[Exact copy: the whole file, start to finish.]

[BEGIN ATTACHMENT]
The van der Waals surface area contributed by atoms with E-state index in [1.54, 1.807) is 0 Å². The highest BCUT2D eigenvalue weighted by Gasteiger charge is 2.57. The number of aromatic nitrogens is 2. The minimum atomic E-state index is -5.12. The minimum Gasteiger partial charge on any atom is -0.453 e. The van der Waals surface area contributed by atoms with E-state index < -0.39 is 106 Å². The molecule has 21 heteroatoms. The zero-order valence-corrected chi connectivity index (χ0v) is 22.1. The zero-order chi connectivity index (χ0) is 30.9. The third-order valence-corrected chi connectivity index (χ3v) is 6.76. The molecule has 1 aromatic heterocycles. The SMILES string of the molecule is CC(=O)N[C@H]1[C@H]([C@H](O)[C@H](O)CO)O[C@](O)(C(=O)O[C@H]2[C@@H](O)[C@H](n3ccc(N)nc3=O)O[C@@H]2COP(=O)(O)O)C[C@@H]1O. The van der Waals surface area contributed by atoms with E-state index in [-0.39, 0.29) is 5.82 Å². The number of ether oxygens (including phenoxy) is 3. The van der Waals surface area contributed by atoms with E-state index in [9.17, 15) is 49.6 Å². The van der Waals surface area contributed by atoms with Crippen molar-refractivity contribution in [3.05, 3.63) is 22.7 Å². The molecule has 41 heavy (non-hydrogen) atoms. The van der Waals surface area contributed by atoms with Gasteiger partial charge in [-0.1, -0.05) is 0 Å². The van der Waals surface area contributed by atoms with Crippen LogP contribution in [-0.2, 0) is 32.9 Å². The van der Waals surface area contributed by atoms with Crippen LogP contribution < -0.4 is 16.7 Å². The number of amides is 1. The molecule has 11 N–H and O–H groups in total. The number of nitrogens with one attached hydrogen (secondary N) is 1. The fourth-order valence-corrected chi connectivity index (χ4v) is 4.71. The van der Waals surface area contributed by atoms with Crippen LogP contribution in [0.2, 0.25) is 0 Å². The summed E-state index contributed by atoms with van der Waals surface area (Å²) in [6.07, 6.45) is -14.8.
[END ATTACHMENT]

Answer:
The van der Waals surface area contributed by atoms with E-state index in [1.54, 1.807) is 0 Å². The highest BCUT2D eigenvalue weighted by Gasteiger charge is 2.57. The number of aromatic nitrogens is 2. The minimum atomic E-state index is -5.12. The minimum Gasteiger partial charge on any atom is -0.453 e. The van der Waals surface area contributed by atoms with E-state index < -0.39 is 106 Å². The molecule has 21 heteroatoms. The zero-order valence-corrected chi connectivity index (χ0v) is 22.1. The zero-order chi connectivity index (χ0) is 30.9. The third-order valence-corrected chi connectivity index (χ3v) is 6.76. The molecule has 1 aromatic heterocycles. The SMILES string of the molecule is CC(=O)N[C@H]1[C@H]([C@H](O)[C@H](O)CO)O[C@](O)(C(=O)O[C@H]2[C@@H](O)[C@H](n3ccc(N)nc3=O)O[C@@H]2COP(=O)(O)O)C[C@@H]1O. The van der Waals surface area contributed by atoms with E-state index in [-0.39, 0.29) is 5.82 Å². The number of ether oxygens (including phenoxy) is 3. The van der Waals surface area contributed by atoms with E-state index in [9.17, 15) is 49.6 Å². The van der Waals surface area contributed by atoms with Crippen molar-refractivity contribution in [3.05, 3.63) is 22.7 Å². The molecule has 41 heavy (non-hydrogen) atoms. The van der Waals surface area contributed by atoms with Gasteiger partial charge in [-0.1, -0.05) is 0 Å². The van der Waals surface area contributed by atoms with Crippen LogP contribution in [-0.2, 0) is 32.9 Å². The van der Waals surface area contributed by atoms with Crippen LogP contribution < -0.4 is 16.7 Å². The number of amides is 1. The molecule has 11 N–H and O–H groups in total. The number of nitrogens with one attached hydrogen (secondary N) is 1. The fourth-order valence-corrected chi connectivity index (χ4v) is 4.71. The van der Waals surface area contributed by atoms with Crippen LogP contribution in [0.2, 0.25) is 0 Å². The summed E-state index contributed by atoms with van der Waals surface area (Å²) in [6.07, 6.45) is -14.8.